Friendly Frederick native Monica Pearce, the owner of Tenth Ward, has the distinction of making Maryland’s first absinthe, launched in July 2018. Her Absinthe Nouvelle registers at 140 proof and must be diluted with water and sweetened with sugar before drinking (with the help of an absinthe fountain available in the tasting room). The anise-flavored liquor is only one of Pearce’s locally sourced specialties, which include smoked corn whiskey, caraway rye and applejack. In November, she moved her tasting room a few blocks to within the historic district, and at press time was putting the finishing touches on an upstairs event space. Tenth Ward will add a bar/lounge this spring.
55 E. Patrick St., 301-360-5888
Oldies but Goodies
Don’t forget about these dependable longtime establishments, some with fresh features.
Frederick’s first brewpub opened a fabulous rooftop deck and first-floor terrace in 2016. It continues to brew seasonal and test beers on-site, but the bulk of its beer has been made at Monocacy Brewing Co. since 2012. Right outside downtown, Monocacy is also worth a stop.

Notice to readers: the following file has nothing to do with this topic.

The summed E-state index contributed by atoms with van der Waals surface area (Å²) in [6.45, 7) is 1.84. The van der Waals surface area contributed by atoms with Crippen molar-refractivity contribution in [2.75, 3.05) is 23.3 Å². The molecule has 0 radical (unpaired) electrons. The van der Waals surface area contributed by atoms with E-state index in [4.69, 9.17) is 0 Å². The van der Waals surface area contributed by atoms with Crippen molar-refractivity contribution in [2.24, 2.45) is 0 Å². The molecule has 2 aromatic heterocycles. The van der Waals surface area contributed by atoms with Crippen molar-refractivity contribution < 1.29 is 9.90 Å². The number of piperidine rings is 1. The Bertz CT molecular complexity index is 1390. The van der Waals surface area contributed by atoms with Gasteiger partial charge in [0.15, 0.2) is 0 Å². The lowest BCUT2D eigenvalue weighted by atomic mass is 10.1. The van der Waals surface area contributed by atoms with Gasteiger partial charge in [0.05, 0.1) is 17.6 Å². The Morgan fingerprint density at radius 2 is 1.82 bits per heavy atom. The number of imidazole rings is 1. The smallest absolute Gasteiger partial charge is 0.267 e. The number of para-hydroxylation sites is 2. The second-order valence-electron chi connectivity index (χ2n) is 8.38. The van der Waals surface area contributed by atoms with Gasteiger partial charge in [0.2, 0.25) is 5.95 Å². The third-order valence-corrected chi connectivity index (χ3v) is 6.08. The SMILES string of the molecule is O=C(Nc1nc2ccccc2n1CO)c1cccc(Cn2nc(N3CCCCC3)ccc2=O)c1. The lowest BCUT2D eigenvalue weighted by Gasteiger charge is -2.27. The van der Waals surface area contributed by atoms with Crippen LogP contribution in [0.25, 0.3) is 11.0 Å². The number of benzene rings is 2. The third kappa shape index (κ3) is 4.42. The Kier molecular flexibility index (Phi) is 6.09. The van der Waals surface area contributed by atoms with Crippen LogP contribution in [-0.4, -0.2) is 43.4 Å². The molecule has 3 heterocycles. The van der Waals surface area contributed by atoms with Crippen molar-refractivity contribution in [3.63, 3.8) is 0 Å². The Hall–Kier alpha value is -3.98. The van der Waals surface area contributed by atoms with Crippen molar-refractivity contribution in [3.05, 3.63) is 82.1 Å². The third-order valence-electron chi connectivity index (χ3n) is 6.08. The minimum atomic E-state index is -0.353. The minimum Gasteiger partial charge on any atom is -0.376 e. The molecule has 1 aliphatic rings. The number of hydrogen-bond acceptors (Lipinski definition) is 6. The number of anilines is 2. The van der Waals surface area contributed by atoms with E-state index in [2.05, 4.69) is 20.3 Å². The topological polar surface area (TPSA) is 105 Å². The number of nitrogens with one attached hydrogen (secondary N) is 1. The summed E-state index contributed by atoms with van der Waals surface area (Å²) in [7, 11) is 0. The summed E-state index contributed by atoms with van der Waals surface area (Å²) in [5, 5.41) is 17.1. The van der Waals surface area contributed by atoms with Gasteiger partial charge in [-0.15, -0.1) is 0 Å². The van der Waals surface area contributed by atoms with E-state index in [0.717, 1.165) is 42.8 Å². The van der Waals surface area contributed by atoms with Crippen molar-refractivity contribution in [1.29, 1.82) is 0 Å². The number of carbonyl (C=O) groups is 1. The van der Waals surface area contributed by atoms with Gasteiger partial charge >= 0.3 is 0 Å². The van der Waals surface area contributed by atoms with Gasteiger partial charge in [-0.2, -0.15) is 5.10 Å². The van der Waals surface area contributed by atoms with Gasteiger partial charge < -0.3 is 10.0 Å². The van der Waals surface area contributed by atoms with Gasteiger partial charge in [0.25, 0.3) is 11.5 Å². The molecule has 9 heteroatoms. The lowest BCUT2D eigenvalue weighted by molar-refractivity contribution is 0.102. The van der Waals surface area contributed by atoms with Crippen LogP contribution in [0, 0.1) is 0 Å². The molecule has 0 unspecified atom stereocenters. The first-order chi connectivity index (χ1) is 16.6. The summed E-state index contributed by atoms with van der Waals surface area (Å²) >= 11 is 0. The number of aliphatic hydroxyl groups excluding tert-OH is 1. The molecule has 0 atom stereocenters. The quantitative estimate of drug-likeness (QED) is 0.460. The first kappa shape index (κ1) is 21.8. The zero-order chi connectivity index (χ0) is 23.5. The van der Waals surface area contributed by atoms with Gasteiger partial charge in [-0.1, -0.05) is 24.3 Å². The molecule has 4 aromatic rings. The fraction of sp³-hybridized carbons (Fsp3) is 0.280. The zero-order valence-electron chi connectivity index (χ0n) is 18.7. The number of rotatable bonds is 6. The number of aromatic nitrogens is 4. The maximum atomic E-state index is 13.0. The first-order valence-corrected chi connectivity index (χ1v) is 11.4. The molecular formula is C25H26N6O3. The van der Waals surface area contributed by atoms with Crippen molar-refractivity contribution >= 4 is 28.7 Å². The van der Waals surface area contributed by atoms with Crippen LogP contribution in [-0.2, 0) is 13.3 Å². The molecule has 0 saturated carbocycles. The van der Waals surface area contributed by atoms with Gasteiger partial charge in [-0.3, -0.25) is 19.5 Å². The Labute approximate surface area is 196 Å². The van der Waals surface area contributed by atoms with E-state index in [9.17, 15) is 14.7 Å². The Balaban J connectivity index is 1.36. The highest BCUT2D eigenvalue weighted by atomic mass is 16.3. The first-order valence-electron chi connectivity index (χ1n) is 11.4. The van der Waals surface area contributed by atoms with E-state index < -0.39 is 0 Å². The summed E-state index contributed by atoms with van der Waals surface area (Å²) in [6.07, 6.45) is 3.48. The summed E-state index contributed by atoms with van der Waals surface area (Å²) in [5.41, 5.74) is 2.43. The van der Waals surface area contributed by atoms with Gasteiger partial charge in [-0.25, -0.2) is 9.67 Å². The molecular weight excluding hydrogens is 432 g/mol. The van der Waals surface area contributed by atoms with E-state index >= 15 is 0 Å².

Brewer’s Alley, 124 N. Market St., 301-631-0089; Monocacy Brewing Co., 1781 N. Market St., 240-457-4232
Kim Firestone expanded his stretch of North Market Street in 2016 with an upscale raw bar between Firestone’s Culinary Tavern and his food and gift shop called Market on Market. Firestone’s Raw Bar serves oysters, charcuterie and small plates.
105 N. Market St., 301-682-2856
Maryland’s highest-producing craft brewery exudes corporate coolness, complete with a terrific tour that includes five beer samples and plenty of humor. On weekends, the place is hopping, with its large bar, indoor and outdoor seating areas, food truck, cornhole, and a gift shop that sells everything from Flying Dog golf balls to hot sauce and soap.
4607 Wedgewood Blvd., 301-694-7899
This Vietnamese restaurant has been a popular destination for pho since 2006. In 2016, the owners opened a sister location a few miles away.
700 N. Market St., 301-624-1005; 5100 Buckeystown Pike, Suite 174, 301-360-5913
Carrot cake, bacon, buffalo wing, apple pie, toxic slime—they’re among the soda flavors at this store that stocks more than 500 bottled varieties. The toxic slime is a bright blue concoction that’s part of the Totally Gross Soda line at Avery’s Beverages. Don’t pass up a float made with Trickling Springs ice cream and any soda in the shop.
241 N. Market St., 240-575-9070
A perennial favorite among Frederick Magazine readers, taking first-place awards in several categories over the last few years, including “Best Restaurant,” The Tasting Room features a modern setting and interesting takes on standards such as salmon, steak and rack of lamb. The lunchtime swordfish Milanese is lovely.
101 N. Market St., 240-379-7772
Chef Bryan Voltaggio’s chic restaurant, located in a 19th-century brownstone mansion, continues to set the bar for cooking in Frederick with its inventive modern American cuisine. The $35 three-course weekend brunch is a stunning sampler.
228 N. Market St., 301-696-8658